What's New in JMC 9? - Sip of Java

Binaries for JDK Mission Control (JMC) 9 are now available, you can download them here. In this article let’s take a look at some of the key changes in JMC 9.

JMC Requires JDK 17

The most significant change coming in JMC 9 is that JMC now requires JDK 17 or later to run.

However, while JMC requires JDK 17 to run, it can still read JFR recordings from JDK 7u40 or later, as in this example of reading a JFR recording from a simple JDK 7 application.

JMC Updated to Use Eclipse 4.30

JMC has been updated to use Eclipse 4.30, part of the Eclipse 2023-12 project. For more on the changes included in Eclipse 4.30, check this link: https://eclipse.dev/eclipse/news/4.30/

Support for Dark Mode

JMC now supports a dark mode, which can be enabled by going to Settings > General > Appearance and selecting the “Dark” theme.

Configurable JVM Browser

The JVM Browser has been updated so that it is now configurable in terms of how often it checks for new JVMs. To configure the JVM Browser, go to Settings > JDK Mission Control > JVM Browser > Local. The default value is 5000ms, which matches the previously hard-coded value.

Increase to Event Checkpoint Limit

The Event Checkpoint Limit has been updated to grow beyond the u4 limit. This follows a change that was introduced to JFR in JDK 20. For more on this change, read this JBS Issue: https://bugs.openjdk.org/browse/JDK-8298129

Searching Events by Event Type Id

The Event Browser has been updated to allow searching for events by Event Type ID. Additionally, Event Type ID can now be displayed as a column; by default, it is set to hidden.

Using JMC with Native Images

For GraalVM users, in previous versions of JMC, it wasn’t possible to enable JFR on a native image, even if the native image supported JFR. This issue has been resolved in JFR 9.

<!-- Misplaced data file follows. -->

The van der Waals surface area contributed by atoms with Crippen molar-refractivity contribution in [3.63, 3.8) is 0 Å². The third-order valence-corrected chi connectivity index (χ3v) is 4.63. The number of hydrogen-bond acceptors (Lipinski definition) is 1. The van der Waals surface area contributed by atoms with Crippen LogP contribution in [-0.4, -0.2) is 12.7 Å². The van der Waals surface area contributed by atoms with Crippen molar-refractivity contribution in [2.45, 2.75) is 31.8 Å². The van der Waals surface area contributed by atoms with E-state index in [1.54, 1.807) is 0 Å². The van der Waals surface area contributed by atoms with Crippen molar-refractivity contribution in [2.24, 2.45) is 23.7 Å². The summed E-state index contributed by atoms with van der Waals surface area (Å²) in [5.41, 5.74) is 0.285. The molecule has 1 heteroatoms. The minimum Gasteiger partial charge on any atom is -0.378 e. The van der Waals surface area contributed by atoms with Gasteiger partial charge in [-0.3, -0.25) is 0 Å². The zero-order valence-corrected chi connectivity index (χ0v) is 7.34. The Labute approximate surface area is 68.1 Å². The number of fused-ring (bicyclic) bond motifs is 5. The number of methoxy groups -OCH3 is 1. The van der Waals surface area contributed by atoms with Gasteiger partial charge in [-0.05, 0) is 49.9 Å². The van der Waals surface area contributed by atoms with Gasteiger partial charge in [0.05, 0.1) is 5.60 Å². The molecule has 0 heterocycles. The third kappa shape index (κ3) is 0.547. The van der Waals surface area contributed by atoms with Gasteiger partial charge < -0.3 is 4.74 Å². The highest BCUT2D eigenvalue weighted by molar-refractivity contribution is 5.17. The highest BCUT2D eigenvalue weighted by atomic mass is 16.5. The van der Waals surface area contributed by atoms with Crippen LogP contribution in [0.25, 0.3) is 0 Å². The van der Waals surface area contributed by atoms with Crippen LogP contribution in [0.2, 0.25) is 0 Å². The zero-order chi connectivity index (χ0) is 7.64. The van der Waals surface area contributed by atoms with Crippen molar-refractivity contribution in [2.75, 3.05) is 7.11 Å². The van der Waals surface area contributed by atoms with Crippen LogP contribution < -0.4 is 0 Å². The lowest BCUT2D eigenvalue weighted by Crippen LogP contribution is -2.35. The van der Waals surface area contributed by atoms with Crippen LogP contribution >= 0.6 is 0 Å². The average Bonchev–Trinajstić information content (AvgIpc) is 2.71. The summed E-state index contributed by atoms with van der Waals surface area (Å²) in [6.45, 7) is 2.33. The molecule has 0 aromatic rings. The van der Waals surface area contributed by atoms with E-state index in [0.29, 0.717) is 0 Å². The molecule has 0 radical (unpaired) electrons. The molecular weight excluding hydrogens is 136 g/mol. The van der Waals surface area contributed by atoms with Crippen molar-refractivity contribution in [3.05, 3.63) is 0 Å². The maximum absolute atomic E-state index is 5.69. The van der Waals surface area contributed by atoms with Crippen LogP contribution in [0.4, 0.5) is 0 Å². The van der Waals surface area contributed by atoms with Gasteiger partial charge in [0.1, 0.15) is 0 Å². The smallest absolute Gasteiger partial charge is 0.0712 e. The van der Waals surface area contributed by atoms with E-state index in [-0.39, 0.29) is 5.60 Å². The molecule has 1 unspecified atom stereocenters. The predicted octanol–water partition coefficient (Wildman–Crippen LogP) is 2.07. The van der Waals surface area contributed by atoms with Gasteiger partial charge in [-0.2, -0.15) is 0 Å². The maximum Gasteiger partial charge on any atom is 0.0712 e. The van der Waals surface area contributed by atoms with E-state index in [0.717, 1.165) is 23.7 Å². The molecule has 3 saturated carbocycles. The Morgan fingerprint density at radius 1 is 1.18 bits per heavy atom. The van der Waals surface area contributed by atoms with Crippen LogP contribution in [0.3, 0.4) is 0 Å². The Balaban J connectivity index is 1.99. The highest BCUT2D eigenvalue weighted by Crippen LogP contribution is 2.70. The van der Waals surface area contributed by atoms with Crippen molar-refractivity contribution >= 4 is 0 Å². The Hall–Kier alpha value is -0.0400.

Flame Graph Update

The Flame Graph will now be rendered using Java Swing. Previously, this graph used an embedded browser. The move to using Java Swing comes with some graphical updates and improvements to performance and model creation.

Rules Engine Updates

JMC has a rules engine that automatically analyzes a JFR recording, checking for potential performance bottlenecks and other issues. The rules engine has been updated in JMC 9 with a few new rules.

G1 Pause Time Rule

The G1 MMU rule checks to see if G1 pause times are above target.

Finalization Statistics

In JDK 18, Finalization was deprecated for removal. This change added a new event type to JFR, jdk.FinalizationStatistics. The new rule, “Finalizers runR” will read this event type to check if an application calls finalize on objects.

Inverted Parallelism

The new “Inverted Parallelism” rule checks how efficiently parallel GCs execute (parallel GCs utilize multiple threads for handling GC work). For more on this rule, check this JBS issue: https://bugs.openjdk.org/browse/JMC-8144


This is only a high-level look at some of the most significant changes in JMC 9. In total, nearly 200 JBS issues were closed as part of JMC 9. You can see all the tickets here. Also, check Marcus Hirt’s article on JMC 9 and other articles, as he covers many topics regarding JMC, performing monitoring, and more. Marcus Hirt was one of the original engineers on what is now JDK Mission Control.

Additional Reading

Download JMC 9 - https://www.oracle.com/java/technologies/javase/products-jmc9-downloads.html

Eclipse 4.30 - New and Noteworthy: https://eclipse.dev/eclipse/news/4.30/

Add a rule to detect GC Inverted Parallelism - https://bugs.openjdk.org/browse/JMC-8144

JDK Mission Control 9.0.0 Released! - Marcus Hirt - http://hirt.se/blog/?p=1477

JBS Issues Resolved in JMC 9: https://bugs.openjdk.org/

JEP 421: Deprecate Finalization for Removal - https://openjdk.org/jeps/421

Let checkpoint event sizes grow beyond u4 limit - https://bugs.openjdk.org/browse/JDK-8298129

Happy coding!